After growing into a hurricane Saturday, Orlene quickly added power, and had maximum sustained winds of 125 mph (205 kph) on Sunday, according to the U.S. National Hurricane Center (NHC). That was slightly below its Category 4 peak of 130 mph (215 kph) earlier in the day.
The storm was forecast to roar past the Islas Marias, a former prison colony being developed as a tourist draw, late Sunday or early Monday and then head for a sparsely populated, lagoon-dotted stretch of mainland by late Monday.
Orlene was centered about 95 miles (155 kilometers) southwest of Cabo Corrientes—a point of land that juts into the Pacific just south of Puerto Vallarta—and was headed north at 8 mph (13 kph) early Sunday.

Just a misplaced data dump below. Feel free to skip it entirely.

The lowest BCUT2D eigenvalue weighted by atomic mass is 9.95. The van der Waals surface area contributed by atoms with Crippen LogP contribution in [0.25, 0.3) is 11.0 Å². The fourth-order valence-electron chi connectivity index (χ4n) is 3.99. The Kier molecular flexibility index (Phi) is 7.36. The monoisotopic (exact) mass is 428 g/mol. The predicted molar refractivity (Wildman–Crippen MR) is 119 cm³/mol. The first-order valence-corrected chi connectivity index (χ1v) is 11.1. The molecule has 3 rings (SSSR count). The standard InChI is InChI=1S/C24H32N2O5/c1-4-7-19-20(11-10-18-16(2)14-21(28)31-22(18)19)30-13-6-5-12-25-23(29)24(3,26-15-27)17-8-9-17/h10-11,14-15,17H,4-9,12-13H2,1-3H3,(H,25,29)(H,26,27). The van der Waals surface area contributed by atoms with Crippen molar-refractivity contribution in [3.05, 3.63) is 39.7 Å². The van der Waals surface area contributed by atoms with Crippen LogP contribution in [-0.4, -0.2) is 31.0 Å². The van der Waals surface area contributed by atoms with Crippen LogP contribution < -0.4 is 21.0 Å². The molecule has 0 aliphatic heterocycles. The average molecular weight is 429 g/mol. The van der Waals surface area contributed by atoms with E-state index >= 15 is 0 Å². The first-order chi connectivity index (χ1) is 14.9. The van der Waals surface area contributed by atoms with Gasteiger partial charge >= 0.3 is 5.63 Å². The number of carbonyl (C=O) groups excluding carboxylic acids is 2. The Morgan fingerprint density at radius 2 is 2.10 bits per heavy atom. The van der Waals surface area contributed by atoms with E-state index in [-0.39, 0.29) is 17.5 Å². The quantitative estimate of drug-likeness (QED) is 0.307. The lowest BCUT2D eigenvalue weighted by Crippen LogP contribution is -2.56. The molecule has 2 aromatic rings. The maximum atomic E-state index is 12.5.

A hurricane warning was in effect from San Blas to Mazatlan.
The center said the storm would likely strengthen more Sunday, then begin weakening as its moved closer to land. But it was still projected to hit as a hurricane.
It could bring flood-inducing rainfall of up to 10 inches (25 centimeters) in some places, as well as coastal flooding and dangerous surf.
Puerto Vallarta closed its port to ship and boat traffic Saturday as a precaution.
Mexico’s National Water Commission said Orlene could cause “mudslides, rising river and stream levels, and flooding in low-lying areas.”
The hurricane center described Orlene as a small storm, with hurricane-force winds extending out about 15 miles (30 kilometers) from the center and tropical storm-force winds out to 70 miles (110 kilometers).